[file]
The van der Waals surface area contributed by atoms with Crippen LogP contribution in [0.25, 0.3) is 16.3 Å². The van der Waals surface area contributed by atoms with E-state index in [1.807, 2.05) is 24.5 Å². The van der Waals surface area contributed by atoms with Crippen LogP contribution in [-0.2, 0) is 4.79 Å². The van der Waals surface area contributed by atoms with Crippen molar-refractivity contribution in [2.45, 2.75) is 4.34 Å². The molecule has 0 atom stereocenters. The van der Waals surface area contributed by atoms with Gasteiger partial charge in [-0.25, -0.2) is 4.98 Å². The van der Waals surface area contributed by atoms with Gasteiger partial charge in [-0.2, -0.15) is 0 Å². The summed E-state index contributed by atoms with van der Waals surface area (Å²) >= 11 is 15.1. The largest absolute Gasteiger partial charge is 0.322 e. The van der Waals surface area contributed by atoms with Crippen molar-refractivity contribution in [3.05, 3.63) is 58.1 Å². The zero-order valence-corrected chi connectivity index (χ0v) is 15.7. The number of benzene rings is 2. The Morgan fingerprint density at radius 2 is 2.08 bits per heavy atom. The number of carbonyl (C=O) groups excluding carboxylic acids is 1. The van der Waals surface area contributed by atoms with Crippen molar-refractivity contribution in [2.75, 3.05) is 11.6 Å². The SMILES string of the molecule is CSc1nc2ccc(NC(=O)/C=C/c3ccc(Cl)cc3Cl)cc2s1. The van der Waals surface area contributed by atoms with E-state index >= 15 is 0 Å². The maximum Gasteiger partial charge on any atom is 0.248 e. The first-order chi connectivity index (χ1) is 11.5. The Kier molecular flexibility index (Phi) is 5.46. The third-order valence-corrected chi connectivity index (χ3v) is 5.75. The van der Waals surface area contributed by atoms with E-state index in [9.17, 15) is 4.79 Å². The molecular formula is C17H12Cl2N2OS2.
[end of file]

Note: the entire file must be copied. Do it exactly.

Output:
The van der Waals surface area contributed by atoms with Crippen LogP contribution in [0.25, 0.3) is 16.3 Å². The van der Waals surface area contributed by atoms with E-state index in [1.807, 2.05) is 24.5 Å². The van der Waals surface area contributed by atoms with Crippen LogP contribution in [-0.2, 0) is 4.79 Å². The van der Waals surface area contributed by atoms with Crippen molar-refractivity contribution in [2.45, 2.75) is 4.34 Å². The molecule has 0 atom stereocenters. The van der Waals surface area contributed by atoms with Gasteiger partial charge in [-0.25, -0.2) is 4.98 Å². The van der Waals surface area contributed by atoms with Gasteiger partial charge in [-0.2, -0.15) is 0 Å². The summed E-state index contributed by atoms with van der Waals surface area (Å²) >= 11 is 15.1. The largest absolute Gasteiger partial charge is 0.322 e. The van der Waals surface area contributed by atoms with Crippen molar-refractivity contribution in [3.05, 3.63) is 58.1 Å². The zero-order valence-corrected chi connectivity index (χ0v) is 15.7. The number of benzene rings is 2. The Morgan fingerprint density at radius 2 is 2.08 bits per heavy atom. The number of carbonyl (C=O) groups excluding carboxylic acids is 1. The van der Waals surface area contributed by atoms with Crippen molar-refractivity contribution in [2.75, 3.05) is 11.6 Å². The SMILES string of the molecule is CSc1nc2ccc(NC(=O)/C=C/c3ccc(Cl)cc3Cl)cc2s1. The van der Waals surface area contributed by atoms with E-state index >= 15 is 0 Å². The maximum Gasteiger partial charge on any atom is 0.248 e. The first-order chi connectivity index (χ1) is 11.5. The Kier molecular flexibility index (Phi) is 5.46. The third-order valence-corrected chi connectivity index (χ3v) is 5.75. The van der Waals surface area contributed by atoms with E-state index in [9.17, 15) is 4.79 Å². The molecular formula is C17H12Cl2N2OS2.